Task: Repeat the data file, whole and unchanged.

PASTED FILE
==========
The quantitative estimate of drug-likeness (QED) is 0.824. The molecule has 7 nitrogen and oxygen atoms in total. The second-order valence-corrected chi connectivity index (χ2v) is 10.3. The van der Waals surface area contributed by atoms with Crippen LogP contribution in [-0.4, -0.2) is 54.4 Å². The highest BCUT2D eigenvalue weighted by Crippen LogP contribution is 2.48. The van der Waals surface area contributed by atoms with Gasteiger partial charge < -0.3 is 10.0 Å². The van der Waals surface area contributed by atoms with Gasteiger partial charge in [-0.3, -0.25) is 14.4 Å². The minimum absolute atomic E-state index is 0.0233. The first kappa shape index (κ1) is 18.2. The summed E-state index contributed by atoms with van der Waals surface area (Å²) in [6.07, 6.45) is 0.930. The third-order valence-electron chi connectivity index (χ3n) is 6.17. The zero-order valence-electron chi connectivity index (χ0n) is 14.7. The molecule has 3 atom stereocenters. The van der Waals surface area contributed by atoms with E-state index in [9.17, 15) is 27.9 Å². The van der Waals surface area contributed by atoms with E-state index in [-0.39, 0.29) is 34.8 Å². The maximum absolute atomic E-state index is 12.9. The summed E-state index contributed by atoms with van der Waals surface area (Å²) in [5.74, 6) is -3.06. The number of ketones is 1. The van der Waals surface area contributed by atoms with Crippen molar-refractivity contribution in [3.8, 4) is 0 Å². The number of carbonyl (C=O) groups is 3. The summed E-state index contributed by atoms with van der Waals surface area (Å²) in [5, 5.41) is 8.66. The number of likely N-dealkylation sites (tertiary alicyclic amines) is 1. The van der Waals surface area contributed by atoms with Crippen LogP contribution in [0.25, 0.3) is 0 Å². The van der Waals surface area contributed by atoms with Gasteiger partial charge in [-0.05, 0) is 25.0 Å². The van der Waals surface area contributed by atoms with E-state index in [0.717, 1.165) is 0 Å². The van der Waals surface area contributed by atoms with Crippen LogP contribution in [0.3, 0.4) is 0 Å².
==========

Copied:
The quantitative estimate of drug-likeness (QED) is 0.824. The molecule has 7 nitrogen and oxygen atoms in total. The second-order valence-corrected chi connectivity index (χ2v) is 10.3. The van der Waals surface area contributed by atoms with Crippen LogP contribution in [-0.4, -0.2) is 54.4 Å². The highest BCUT2D eigenvalue weighted by Crippen LogP contribution is 2.48. The van der Waals surface area contributed by atoms with Gasteiger partial charge < -0.3 is 10.0 Å². The van der Waals surface area contributed by atoms with Gasteiger partial charge in [-0.3, -0.25) is 14.4 Å². The minimum absolute atomic E-state index is 0.0233. The first kappa shape index (κ1) is 18.2. The summed E-state index contributed by atoms with van der Waals surface area (Å²) in [6.07, 6.45) is 0.930. The third-order valence-electron chi connectivity index (χ3n) is 6.17. The zero-order valence-electron chi connectivity index (χ0n) is 14.7. The molecule has 3 atom stereocenters. The van der Waals surface area contributed by atoms with E-state index in [9.17, 15) is 27.9 Å². The van der Waals surface area contributed by atoms with E-state index in [-0.39, 0.29) is 34.8 Å². The maximum absolute atomic E-state index is 12.9. The summed E-state index contributed by atoms with van der Waals surface area (Å²) in [5.74, 6) is -3.06. The number of ketones is 1. The van der Waals surface area contributed by atoms with Crippen molar-refractivity contribution in [3.8, 4) is 0 Å². The number of carbonyl (C=O) groups is 3. The summed E-state index contributed by atoms with van der Waals surface area (Å²) in [5, 5.41) is 8.66. The number of likely N-dealkylation sites (tertiary alicyclic amines) is 1. The van der Waals surface area contributed by atoms with Crippen LogP contribution in [0.25, 0.3) is 0 Å². The van der Waals surface area contributed by atoms with Gasteiger partial charge in [-0.05, 0) is 25.0 Å². The van der Waals surface area contributed by atoms with E-state index in [0.717, 1.165) is 0 Å². The van der Waals surface area contributed by atoms with Crippen LogP contribution in [0.3, 0.4) is 0 Å².